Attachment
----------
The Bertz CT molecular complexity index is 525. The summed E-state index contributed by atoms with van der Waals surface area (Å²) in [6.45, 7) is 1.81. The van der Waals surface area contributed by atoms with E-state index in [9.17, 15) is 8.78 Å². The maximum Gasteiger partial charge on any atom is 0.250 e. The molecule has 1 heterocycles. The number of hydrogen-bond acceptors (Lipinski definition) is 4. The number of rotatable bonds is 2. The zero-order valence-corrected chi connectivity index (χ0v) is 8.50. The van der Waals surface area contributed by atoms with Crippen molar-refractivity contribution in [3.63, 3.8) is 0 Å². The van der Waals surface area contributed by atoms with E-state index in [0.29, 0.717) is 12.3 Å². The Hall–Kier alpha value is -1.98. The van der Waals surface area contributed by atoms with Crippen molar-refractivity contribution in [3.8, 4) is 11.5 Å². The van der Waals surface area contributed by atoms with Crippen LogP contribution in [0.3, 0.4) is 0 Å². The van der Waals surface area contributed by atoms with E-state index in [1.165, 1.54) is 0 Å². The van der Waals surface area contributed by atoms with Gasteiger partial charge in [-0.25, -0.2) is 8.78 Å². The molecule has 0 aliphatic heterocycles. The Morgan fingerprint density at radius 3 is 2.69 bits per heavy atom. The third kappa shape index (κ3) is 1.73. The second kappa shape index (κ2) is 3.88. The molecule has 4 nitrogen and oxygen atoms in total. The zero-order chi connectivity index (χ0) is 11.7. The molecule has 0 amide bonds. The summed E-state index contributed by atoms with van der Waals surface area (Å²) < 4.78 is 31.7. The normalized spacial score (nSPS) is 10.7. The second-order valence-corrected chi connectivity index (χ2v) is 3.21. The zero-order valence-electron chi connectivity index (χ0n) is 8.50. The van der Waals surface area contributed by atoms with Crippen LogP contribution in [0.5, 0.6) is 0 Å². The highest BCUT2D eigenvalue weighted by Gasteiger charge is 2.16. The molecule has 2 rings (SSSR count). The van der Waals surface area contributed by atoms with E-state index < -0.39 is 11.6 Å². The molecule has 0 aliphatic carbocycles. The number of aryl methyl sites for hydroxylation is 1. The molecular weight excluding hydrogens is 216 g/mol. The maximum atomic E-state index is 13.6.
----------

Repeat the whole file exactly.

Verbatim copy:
The Bertz CT molecular complexity index is 525. The summed E-state index contributed by atoms with van der Waals surface area (Å²) in [6.45, 7) is 1.81. The van der Waals surface area contributed by atoms with E-state index in [9.17, 15) is 8.78 Å². The maximum Gasteiger partial charge on any atom is 0.250 e. The molecule has 1 heterocycles. The number of hydrogen-bond acceptors (Lipinski definition) is 4. The number of rotatable bonds is 2. The zero-order valence-corrected chi connectivity index (χ0v) is 8.50. The van der Waals surface area contributed by atoms with Crippen molar-refractivity contribution in [3.63, 3.8) is 0 Å². The van der Waals surface area contributed by atoms with E-state index in [0.29, 0.717) is 12.3 Å². The Hall–Kier alpha value is -1.98. The van der Waals surface area contributed by atoms with Crippen molar-refractivity contribution in [3.8, 4) is 11.5 Å². The van der Waals surface area contributed by atoms with Crippen LogP contribution in [0.3, 0.4) is 0 Å². The van der Waals surface area contributed by atoms with E-state index in [1.165, 1.54) is 0 Å². The van der Waals surface area contributed by atoms with Gasteiger partial charge in [-0.25, -0.2) is 8.78 Å². The molecule has 0 aliphatic heterocycles. The Morgan fingerprint density at radius 3 is 2.69 bits per heavy atom. The third kappa shape index (κ3) is 1.73. The second kappa shape index (κ2) is 3.88. The molecule has 4 nitrogen and oxygen atoms in total. The zero-order chi connectivity index (χ0) is 11.7. The molecule has 0 amide bonds. The summed E-state index contributed by atoms with van der Waals surface area (Å²) < 4.78 is 31.7. The normalized spacial score (nSPS) is 10.7. The second-order valence-corrected chi connectivity index (χ2v) is 3.21. The zero-order valence-electron chi connectivity index (χ0n) is 8.50. The van der Waals surface area contributed by atoms with Crippen LogP contribution in [0.5, 0.6) is 0 Å². The highest BCUT2D eigenvalue weighted by Gasteiger charge is 2.16. The molecule has 2 rings (SSSR count). The van der Waals surface area contributed by atoms with E-state index < -0.39 is 11.6 Å². The molecule has 0 aliphatic carbocycles. The number of aryl methyl sites for hydroxylation is 1. The molecular weight excluding hydrogens is 216 g/mol. The maximum atomic E-state index is 13.6.